The conclusion is that the churches acknowledge that each church has maintained an orderly succession of episcopal ministry within the continuity of its pastoral life, focused in the consecrations of bishops and in the experience and witness of the historic sees.

The Porvoo declaration states:

“we acknowledge that the episcopal office is valued and maintained in all our churches as a visible sign expressing and serving the Church’s unity and continuity in apostolic life, mission and ministry.

And the churches commit themselves to welcome persons episcopally ordained in any of our churches to the office of bishop, priest or deacon to serve,[..] in that ministry in the receiving church without re-ordination; – by invitation and in accordance with any regulations which may from time to time be in force.”

This last sentence is important, for even if the churches made significant progress regarding a common understanding of the episcopate there remains the question of women in the episcopate, which is one of the issues where there is not full agreement yet.

Not a new denomination

The Porvoo churches agree on certain fundamental issues, but Porvoo is not a new denomination. The churches maintain their identities, Anglican and Lutheran.

Life of Porvoo

The Porvoo churches are committed to growing together as churches in mission and service, praying for and with one another. The Communion has been a blessing for the churches in various ways:

– many dioceses have established twinning with a diocese from the other church family, which has enriched both churches greatly
– pastors from Lutheran churches have worked in Anglican churches and vice versa
– bishops have participated in inauguration of bishops from other traditions, participating in the laying on of hands
– primates have met biannually
theological conferences have explored common issues,
consultations have been held on various issues, including interfaith,  the diaconal ministry and on human sexuality.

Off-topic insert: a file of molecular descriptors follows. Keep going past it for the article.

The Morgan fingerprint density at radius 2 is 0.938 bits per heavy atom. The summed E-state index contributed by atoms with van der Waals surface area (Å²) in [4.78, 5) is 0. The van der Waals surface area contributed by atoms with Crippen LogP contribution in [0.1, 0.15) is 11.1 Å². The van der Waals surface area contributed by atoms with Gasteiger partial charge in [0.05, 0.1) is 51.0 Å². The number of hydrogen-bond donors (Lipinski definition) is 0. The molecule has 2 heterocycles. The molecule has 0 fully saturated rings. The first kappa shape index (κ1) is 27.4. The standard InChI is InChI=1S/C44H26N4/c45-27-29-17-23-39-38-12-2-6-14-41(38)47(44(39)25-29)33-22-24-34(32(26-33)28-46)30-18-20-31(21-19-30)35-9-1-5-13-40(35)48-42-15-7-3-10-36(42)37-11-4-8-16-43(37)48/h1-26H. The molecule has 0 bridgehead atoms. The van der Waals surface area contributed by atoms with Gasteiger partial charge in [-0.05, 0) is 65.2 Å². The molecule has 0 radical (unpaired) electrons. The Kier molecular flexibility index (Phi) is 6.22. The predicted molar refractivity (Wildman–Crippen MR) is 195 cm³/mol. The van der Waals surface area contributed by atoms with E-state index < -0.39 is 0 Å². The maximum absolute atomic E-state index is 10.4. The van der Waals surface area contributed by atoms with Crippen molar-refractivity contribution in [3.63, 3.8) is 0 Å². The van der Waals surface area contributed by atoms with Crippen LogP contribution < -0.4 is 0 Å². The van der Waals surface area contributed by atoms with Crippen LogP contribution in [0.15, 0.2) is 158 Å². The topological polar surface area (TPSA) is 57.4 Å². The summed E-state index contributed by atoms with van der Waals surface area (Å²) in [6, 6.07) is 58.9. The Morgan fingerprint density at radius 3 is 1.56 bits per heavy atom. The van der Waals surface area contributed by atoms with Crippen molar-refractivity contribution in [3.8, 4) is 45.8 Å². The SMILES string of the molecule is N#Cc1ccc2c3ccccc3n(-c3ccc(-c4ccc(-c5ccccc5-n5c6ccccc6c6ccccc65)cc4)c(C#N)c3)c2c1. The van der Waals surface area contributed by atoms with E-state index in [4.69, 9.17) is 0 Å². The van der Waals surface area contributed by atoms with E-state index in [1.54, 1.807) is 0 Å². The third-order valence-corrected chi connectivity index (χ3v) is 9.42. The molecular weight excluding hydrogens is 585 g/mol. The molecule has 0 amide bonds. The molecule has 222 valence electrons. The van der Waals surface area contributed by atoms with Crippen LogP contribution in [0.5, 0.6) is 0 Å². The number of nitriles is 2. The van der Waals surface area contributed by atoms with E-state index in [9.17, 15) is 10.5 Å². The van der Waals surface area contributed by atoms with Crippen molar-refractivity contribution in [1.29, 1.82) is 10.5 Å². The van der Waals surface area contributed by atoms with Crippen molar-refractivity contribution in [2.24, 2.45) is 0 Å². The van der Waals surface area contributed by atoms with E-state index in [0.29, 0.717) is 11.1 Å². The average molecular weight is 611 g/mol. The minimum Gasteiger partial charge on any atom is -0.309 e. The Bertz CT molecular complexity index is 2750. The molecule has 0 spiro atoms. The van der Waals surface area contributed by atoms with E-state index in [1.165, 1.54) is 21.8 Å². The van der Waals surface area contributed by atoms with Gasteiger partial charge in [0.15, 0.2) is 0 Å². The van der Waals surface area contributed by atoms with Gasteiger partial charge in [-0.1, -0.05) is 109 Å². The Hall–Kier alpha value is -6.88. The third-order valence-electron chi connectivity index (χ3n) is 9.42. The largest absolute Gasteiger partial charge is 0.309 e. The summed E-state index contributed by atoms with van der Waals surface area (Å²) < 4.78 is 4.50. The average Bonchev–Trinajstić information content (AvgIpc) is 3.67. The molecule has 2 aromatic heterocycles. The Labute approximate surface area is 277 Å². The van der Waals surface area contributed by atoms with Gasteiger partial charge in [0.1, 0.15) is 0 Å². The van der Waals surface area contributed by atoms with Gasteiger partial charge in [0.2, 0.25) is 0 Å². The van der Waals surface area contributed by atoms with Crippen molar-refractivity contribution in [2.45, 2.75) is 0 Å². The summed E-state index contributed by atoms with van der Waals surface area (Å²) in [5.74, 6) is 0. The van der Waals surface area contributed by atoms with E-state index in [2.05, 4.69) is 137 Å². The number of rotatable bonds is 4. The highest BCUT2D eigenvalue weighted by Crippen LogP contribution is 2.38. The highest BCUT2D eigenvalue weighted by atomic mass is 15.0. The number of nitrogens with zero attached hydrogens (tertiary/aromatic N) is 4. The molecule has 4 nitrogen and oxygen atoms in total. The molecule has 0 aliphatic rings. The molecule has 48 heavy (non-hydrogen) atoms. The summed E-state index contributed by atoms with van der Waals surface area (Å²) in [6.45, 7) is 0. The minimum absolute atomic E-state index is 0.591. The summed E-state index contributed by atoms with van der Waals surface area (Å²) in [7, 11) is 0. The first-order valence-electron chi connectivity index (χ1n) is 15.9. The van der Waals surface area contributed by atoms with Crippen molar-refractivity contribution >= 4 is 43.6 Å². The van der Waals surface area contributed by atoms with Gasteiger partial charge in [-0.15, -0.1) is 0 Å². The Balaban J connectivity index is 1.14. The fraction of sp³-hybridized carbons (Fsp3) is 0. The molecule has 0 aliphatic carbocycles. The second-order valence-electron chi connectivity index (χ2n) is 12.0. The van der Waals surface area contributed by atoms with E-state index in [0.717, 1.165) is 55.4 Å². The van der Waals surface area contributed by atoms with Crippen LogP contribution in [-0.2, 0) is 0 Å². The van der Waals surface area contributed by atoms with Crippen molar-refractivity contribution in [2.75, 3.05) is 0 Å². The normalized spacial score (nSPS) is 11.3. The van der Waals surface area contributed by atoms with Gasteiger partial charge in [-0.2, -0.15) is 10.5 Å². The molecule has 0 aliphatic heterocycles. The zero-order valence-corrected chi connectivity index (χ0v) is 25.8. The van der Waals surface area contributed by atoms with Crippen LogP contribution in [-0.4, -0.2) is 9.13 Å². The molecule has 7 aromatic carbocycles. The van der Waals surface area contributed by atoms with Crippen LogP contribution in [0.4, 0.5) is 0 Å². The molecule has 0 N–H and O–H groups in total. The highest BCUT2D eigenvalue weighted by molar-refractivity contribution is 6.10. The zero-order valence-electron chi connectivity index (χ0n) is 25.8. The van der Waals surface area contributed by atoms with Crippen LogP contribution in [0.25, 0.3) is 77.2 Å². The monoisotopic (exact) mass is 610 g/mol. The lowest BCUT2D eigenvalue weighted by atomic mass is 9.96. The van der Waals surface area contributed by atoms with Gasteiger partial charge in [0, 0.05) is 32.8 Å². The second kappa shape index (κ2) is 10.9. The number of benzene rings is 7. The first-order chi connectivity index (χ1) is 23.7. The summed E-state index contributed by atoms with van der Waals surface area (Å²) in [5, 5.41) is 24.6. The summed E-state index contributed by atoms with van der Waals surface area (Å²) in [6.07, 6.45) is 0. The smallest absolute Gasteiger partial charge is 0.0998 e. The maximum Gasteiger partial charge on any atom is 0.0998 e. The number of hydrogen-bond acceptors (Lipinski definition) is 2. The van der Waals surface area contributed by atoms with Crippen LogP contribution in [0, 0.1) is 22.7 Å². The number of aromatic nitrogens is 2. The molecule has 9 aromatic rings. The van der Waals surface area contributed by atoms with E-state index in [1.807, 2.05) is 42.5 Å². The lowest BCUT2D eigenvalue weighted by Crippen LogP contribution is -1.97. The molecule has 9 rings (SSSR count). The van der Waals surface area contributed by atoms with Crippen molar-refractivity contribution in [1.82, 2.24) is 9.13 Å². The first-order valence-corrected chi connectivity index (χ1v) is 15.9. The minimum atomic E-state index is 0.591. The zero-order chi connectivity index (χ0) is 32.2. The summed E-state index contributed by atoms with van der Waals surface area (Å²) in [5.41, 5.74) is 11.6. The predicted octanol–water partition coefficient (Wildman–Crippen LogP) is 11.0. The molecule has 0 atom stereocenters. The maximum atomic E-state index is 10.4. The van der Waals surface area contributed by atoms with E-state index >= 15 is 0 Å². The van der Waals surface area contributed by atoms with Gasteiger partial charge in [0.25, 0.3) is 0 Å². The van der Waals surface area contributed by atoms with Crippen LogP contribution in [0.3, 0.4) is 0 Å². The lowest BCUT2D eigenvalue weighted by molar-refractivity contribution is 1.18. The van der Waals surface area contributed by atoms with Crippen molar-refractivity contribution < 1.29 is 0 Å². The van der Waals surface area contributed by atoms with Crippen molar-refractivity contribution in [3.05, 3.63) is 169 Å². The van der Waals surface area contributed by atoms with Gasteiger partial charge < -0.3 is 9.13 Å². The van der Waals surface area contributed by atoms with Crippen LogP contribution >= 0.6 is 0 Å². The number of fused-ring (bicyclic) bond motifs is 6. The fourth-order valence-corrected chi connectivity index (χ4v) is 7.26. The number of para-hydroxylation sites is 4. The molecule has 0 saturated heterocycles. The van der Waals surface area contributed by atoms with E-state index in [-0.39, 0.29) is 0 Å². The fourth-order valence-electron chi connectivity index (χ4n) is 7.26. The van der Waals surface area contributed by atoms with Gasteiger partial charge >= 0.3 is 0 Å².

– people from different professions within the churches have met and shared resources and ideas.

Every year a prayer diary is published, where every Porvoo diocese has a place an a topic for prayer, and in many Porvoo churches these prayers are included in the Sunday worship.

The Porvoo Communion has no central office or overheads. In every church there is a contact person for Porvoo and these contact persons meet every year. Two bishops are co-moderators of the Porvoo Contact group, one from the Lutheran family and one from the Anglican family; and two co-secretaries, also from both church families.

Visible unity

There are many visible signs of Porvoo in the life of the churches – if you look. But there are also many that have never heard of it.

As with every ecumenical venture, this is a journey where we hope in time to inspire many more and enable our churches to truly grow together in life and mission. We do not regard our move to closer communion as an end in itself, but as part of the pursuit of a wider unity, a step towards the visible unity which all churches committed to the ecumenical movement seek to manifest.

Porvoo Information Pack 2014